BlackRock, Wells Fargo Delay Return to Office (12:45 p.m. NY)
BlackRock Inc. and Wells Fargo & Co. are pushing their return-to-office plans back a month to early October, as Wall Street grapples with rising Covid-19 rates across the U.S.
BlackRock is allowing workers to choose whether to come into U.S. offices through Oct. 1, according to a memo. Wells Fargo, with almost 260,000 employees, will now begin bringing back staffers who have been working remotely starting Oct. 4 rather than Sept. 7, as previously announced, according to an internal memo Thursday from Chief Operating Officer Scott Powell.
The shift from both the world’s largest money manager and the company with the largest workforce of any U.S. bank signals the financial industry is rethinking its return-to-office plans as the highly contagious delta variant sweeps across the country. While the biggest U.S. banks have so far stopped short of requiring their employees to be vaccinated, BlackRock has only allowed fully inoculated workers to come back.
Florida Hospitals Desperate for Oxygen (11:20 p.m. NY)
Florida hospitals are struggling to get oxygen due to a rise in Covid-19 cases and Governor Ron DeSantis’s decision not to declare a state of emergency.
A shortage of truck drivers who are qualified to transport oxygen, as well as restrictions around how they can be on the road mean that the supply isn’t getting to the institutions that need it most.
There is “plenty of oxygen, just not in the right area,” Brigadier General David Sanford, director of the White House supply chain task force, said in an interview.
New York Hospital Cases Take a Leap (10:50 a.m. NY)
New York City’s daily hospitalizations due to suspected Covid-19 virus totaled 127 Aug. 3, a 27% jump from the previous day and the most since late April, according to Health Department data.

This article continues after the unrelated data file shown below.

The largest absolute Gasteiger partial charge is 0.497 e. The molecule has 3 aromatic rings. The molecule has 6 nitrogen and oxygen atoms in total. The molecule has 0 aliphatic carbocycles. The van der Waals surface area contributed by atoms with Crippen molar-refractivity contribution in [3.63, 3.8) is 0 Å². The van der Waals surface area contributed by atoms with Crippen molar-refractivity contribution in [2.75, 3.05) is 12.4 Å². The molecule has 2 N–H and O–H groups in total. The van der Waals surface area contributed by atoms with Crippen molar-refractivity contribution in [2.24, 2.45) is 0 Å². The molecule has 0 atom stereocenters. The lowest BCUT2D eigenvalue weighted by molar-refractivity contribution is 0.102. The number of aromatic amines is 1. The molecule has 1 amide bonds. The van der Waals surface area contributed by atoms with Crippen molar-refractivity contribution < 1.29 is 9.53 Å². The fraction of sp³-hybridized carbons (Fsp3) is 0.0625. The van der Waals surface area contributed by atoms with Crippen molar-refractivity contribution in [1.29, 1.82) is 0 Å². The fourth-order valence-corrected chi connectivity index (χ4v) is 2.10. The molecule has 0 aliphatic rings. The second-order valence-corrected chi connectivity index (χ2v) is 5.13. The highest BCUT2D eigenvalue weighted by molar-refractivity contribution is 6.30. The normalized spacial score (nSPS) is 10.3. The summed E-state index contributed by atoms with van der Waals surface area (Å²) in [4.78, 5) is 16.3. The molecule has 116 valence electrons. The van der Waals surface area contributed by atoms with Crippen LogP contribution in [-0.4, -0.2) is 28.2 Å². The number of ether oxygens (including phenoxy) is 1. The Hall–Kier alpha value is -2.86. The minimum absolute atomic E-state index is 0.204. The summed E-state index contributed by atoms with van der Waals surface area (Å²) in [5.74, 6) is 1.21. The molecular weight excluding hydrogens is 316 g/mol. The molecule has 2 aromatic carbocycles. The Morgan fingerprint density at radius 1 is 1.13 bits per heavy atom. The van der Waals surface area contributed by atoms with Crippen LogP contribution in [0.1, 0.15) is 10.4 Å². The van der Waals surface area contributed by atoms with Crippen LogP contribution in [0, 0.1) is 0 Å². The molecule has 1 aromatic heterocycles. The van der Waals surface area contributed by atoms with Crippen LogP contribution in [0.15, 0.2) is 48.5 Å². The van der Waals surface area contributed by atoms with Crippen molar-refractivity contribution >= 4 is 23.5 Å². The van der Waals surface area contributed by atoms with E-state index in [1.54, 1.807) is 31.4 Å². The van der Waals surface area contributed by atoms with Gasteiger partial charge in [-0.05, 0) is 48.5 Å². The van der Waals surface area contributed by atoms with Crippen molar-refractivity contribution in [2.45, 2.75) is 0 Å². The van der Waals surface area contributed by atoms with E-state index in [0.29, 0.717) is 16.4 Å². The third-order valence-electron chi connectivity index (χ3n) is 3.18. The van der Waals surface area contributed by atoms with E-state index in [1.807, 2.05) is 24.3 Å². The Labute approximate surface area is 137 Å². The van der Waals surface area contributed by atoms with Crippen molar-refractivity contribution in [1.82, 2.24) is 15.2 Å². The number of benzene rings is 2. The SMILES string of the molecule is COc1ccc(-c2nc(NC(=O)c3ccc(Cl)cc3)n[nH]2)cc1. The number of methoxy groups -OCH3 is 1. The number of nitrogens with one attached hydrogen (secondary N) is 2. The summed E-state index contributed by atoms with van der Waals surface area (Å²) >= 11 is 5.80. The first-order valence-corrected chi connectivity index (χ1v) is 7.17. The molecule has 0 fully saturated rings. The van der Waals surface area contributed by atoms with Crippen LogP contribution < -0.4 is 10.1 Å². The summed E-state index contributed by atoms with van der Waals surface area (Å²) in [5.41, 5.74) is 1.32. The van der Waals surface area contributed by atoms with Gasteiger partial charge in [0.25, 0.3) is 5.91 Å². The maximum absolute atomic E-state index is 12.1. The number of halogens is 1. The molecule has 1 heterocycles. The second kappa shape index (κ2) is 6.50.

Confirmed and probable cases of the virus averaged 1,365 over seven days as of Aug. 3, after hitting 1,436 the previous day, the department reported Thursday.
The caseloads and hospitalizations have risen even as city officials have ordered municipal workers to get vaccinated or get tested weekly, and mandated that only vaccinated people will be admitted or allowed to work inside at restaurants, bars, theaters and other indoor activities.
Mayor Bill de Blasio has also urged all New Yorkers to wear masks in public indoor and crowded outdoor settings. More than 80,000 first vaccine doses were given last week, compared with 57,000 in the first week of July, de Blasio said during a Thursday news briefing. About 4.6 million New Yorkers have been fully vaccinated, according to the Health Department.
“The whole discussion is vaccination,” de Blasio said. “The whole ballgame.”
Africa’s Virus Deaths Rise to Record (7:30 a.m. NY)
More than 6,400 people died from the disease this week, according to the World Health Organization said. New cases rose 19%.
Moderna Shot’s Lasting Protection (6:30 a.m NY)
Moderna’s final analysis of the company’s late-stage study, described in a statement on Thursday, suggests its vaccine’s protection remains stable for long after recipients complete the standard two-dose regimen. The 93% effectiveness level is just short of the shot’s initial efficacy of 94%.
Beijing Tightens Curbs (6:25 a.m. NY)
Beijing halted the use of community spaces for entertainment, limited the number of visitors allowed at parks and scenic areas and implemented a two-week quarantine for visitors from high-risk areas. Officials also curbed train service and subway usage. Public transport and taxi services were curtailed in 144 of the worst-hit areas nationwide.
Tokyo Hits Record Cases (6:15 a.m. NY)
Tokyo reported a record 5,042 new cases, as the Olympics entered its final few days in the Japanese capital.
The leap from the previous day brought the seven-day moving average to about 3,646, while the number of serious cases rose to 135 from 115 the previous day, government data showed. While the number of cases directly linked to the Olympics remained low, the government’s top virus adviser said the event may have made people more relaxed about precautions.